I'm speechless - literally. I've caught some kind of strep throat infection and I've been mute for almost a week. It's a strange experience. We open our mouths to speak and expect the words to form and when they don't, it's disquietening. Gives me a sense of how a paraplegic must feel while getting aquainted to his new situation - "legs, do your stuff!" ... but someone's cut the cord. The doc looked down my throat and went Bleeeaaah! and prescribed me an antibiotic.
I think I caught it at a rave, the Bassnectar show at the WOW Hall a week ago. All those heaving, sweaty bodies ... I might just digress here and tell you what WOW Hall raves are like in Eugene. They're all ages events. A handful of little 8 year olds zooming around with painted faces, dressed up in a kind of toddler's drag. A giant sign over the door, saying 'NO SMOKING, ANYTHING, ANYWHERE, ANYTIME. And until this concert, organic snacks and juices at the little concession. Unfortunatlely, they got some clueless girl who just went to CostCo and bought a bunch of candy. In Eugene, land of the Pizza Research Institute's peach and vegetable covered vegan special slice, anything Hershey's makes you want to retch. Oh yes, the WOW Hall's alcoholic room is banished to the dungeon, for folks whose bodies are nightclubs not temples.
The next day I rode 16 miles in 40 minutes to attend an Easter lunch. I think that's what did it.
That's 25 mile an hour. During lunch I could feel myself running out of steam. by 6pm every muscle in my body ached and the room suddenly seemed arctic. There I was, in three pairs of pants, three tops, balaclava and a giant sleeping bag over me.
A couple of days later I'm floored, and speechless.
Just yesterday, after being in bed for several days, I welcomed the chance do something I've rarely done - hang out with a girlfriend and do nothing but shop and eat. She was also sick from the rave, but the virus only blocked her ears. I couldn't talk,she couldn't hear, but you don't need either of those things to do serious retail therapy. It felt great to be out and about, driving around in her SUV, spending money on things you don't need, the antithesis of everything I stand for. We spent forever in a fairly inexpensive store called Forever 21 (she being 38 and me being 44 - is this called mid life?), where the clothes looked like someone threw a fabric factory at a room full of first year fashion students, turned back the clock, put some LSD in the water fountain and a Putamayo disc in the player and told them to go for it. I bought a whole bunch of stuff, in lipstick pink, I suddenly decided I was tired of never-gets-dirty black. My galpal and I dived into each other changerooms trying on $19 beaded bras, retro baby doll dresses, analysing styles like the editor of Vogue - all in relative gesticulating silence of course. The next day I looked at what I bought and thought, bejayzus ... what was I thinking? I'll proabably wear just two of the 5 things I bought. Aaaaaa, but it felt good. Don't knock retail therapy - it truly is a therapy. Even if I never wear those clothes it was cheaper than a therapist and I don't feel theraputed ... if they'd asked me 'and how does that make you feel?' I would not have been able to answer anyway.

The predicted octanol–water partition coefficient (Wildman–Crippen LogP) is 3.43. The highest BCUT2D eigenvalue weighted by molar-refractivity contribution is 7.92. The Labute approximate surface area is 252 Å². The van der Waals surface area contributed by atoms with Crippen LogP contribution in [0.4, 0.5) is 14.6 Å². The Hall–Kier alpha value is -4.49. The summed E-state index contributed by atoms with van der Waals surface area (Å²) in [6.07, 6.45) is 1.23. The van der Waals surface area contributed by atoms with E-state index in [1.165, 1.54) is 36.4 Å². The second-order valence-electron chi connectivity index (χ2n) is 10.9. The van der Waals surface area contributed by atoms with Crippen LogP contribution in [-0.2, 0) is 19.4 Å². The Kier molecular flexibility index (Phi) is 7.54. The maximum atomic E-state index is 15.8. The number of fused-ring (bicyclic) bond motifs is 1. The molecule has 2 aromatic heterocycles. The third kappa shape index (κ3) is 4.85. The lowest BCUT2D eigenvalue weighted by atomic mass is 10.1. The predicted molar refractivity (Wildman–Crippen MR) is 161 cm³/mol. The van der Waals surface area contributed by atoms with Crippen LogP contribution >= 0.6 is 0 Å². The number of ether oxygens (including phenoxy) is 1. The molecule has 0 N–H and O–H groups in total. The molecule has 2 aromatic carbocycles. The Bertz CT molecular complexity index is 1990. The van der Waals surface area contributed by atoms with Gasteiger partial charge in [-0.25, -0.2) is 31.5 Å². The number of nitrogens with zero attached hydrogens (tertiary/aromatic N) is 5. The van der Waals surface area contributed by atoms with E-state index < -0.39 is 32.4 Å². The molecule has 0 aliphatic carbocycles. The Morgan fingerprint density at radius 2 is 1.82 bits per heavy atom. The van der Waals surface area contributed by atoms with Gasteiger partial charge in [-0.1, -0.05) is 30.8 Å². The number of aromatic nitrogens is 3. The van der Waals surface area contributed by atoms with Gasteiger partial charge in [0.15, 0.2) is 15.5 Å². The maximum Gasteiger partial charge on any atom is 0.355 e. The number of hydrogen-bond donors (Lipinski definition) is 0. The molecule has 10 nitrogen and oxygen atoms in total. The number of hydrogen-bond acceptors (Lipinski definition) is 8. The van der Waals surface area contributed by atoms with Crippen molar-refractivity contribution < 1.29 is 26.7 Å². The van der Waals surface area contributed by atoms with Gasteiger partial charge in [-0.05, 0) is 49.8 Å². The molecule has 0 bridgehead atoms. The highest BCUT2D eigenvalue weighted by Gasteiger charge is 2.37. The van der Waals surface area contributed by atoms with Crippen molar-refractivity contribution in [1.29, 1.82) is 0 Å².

By dinner time we'd resorted to pen and paper. I was always good at Pictionary but it must have been a bit trying for my friend. I realized it's actually nice to not talk. A few years ago I did a singing workshop and after getting us to flop about on the floor a la Feldenkreis, our teacher told us to go out in pairs, and get lunch and not talk. As my partner and I walked along I noticed how we became acutely aware of each other, even with minimal eye contact. We could read each other's minds. The bakery attendant assumed we were deaf mutes so gave us free sandwiches. Beggars should try this technique rather than the old unbelieveable cardboard sign telling us you need to get to Phoenix. Couples should try it and prolong their marriages.
Speaking of which, it reminds me of a technique called co-counselling, or revaluation counselling. No cost, no therapist, yet helps strengthen and prolong any relationship. You come home from work and instead of flicking on the telly, yelling at the kids or harumphing at the bills of the day, sit or lie down with your partner, not touching, and one person just expresses whatever is going on. The other listens actively and attentively but adds nothing to the convo, remaining quiet. After 10, say 20 minutes, swap.
The result is that you feel strangely relaxed and refreshed, rather than stymied by the day's shite.
Try it sometime, with someone you care about. It took losing my voice to remind me of this no-cost, therapist-free therapy. Go Google it. Recommended.
I'm off to Indiana to give a talk on Wednesday. If I don't have my voice back, I'll figure I'll field questions and type the answers on the big projected screen. Now that'll be a talk to remember!